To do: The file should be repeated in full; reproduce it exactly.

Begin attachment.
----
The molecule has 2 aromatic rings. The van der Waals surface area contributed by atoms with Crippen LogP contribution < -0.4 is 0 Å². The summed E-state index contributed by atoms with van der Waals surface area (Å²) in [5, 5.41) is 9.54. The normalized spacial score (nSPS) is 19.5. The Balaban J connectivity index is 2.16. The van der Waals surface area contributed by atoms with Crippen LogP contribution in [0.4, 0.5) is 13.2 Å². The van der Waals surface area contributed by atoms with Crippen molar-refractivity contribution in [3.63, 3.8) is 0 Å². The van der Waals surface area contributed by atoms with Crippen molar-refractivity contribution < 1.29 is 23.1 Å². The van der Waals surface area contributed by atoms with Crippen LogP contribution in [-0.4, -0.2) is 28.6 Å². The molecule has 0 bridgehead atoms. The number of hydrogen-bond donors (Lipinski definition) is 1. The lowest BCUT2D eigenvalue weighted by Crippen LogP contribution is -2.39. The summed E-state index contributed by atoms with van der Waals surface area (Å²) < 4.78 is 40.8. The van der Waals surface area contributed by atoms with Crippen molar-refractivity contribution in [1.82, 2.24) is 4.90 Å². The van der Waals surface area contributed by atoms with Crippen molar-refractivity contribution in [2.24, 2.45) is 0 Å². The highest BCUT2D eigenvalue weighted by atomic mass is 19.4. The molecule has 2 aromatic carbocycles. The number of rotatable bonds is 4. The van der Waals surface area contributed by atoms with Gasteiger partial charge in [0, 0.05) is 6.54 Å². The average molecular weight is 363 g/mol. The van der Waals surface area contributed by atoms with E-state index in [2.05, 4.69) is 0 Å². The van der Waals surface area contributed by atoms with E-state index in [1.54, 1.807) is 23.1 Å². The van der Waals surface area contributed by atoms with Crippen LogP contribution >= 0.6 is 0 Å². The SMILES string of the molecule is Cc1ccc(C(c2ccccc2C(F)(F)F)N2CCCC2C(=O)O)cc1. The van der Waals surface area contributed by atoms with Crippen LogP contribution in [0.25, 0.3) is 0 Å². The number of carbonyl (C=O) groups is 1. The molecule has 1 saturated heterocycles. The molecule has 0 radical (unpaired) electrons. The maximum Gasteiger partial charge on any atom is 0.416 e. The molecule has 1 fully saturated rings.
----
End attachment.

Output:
The molecule has 2 aromatic rings. The van der Waals surface area contributed by atoms with Crippen LogP contribution < -0.4 is 0 Å². The summed E-state index contributed by atoms with van der Waals surface area (Å²) in [5, 5.41) is 9.54. The normalized spacial score (nSPS) is 19.5. The Balaban J connectivity index is 2.16. The van der Waals surface area contributed by atoms with Crippen LogP contribution in [0.4, 0.5) is 13.2 Å². The van der Waals surface area contributed by atoms with Crippen molar-refractivity contribution in [3.63, 3.8) is 0 Å². The van der Waals surface area contributed by atoms with Crippen molar-refractivity contribution < 1.29 is 23.1 Å². The van der Waals surface area contributed by atoms with Crippen LogP contribution in [-0.4, -0.2) is 28.6 Å². The molecule has 0 bridgehead atoms. The number of hydrogen-bond donors (Lipinski definition) is 1. The lowest BCUT2D eigenvalue weighted by Crippen LogP contribution is -2.39. The summed E-state index contributed by atoms with van der Waals surface area (Å²) < 4.78 is 40.8. The van der Waals surface area contributed by atoms with Crippen molar-refractivity contribution in [1.82, 2.24) is 4.90 Å². The van der Waals surface area contributed by atoms with Crippen molar-refractivity contribution in [2.24, 2.45) is 0 Å². The highest BCUT2D eigenvalue weighted by atomic mass is 19.4. The molecule has 2 aromatic carbocycles. The number of rotatable bonds is 4. The van der Waals surface area contributed by atoms with Gasteiger partial charge in [0, 0.05) is 6.54 Å². The average molecular weight is 363 g/mol. The van der Waals surface area contributed by atoms with E-state index in [2.05, 4.69) is 0 Å². The van der Waals surface area contributed by atoms with E-state index in [1.54, 1.807) is 23.1 Å². The van der Waals surface area contributed by atoms with Crippen LogP contribution >= 0.6 is 0 Å². The SMILES string of the molecule is Cc1ccc(C(c2ccccc2C(F)(F)F)N2CCCC2C(=O)O)cc1. The van der Waals surface area contributed by atoms with Crippen LogP contribution in [0.25, 0.3) is 0 Å². The number of carbonyl (C=O) groups is 1. The molecule has 1 saturated heterocycles. The molecule has 0 radical (unpaired) electrons. The maximum Gasteiger partial charge on any atom is 0.416 e. The molecule has 1 fully saturated rings.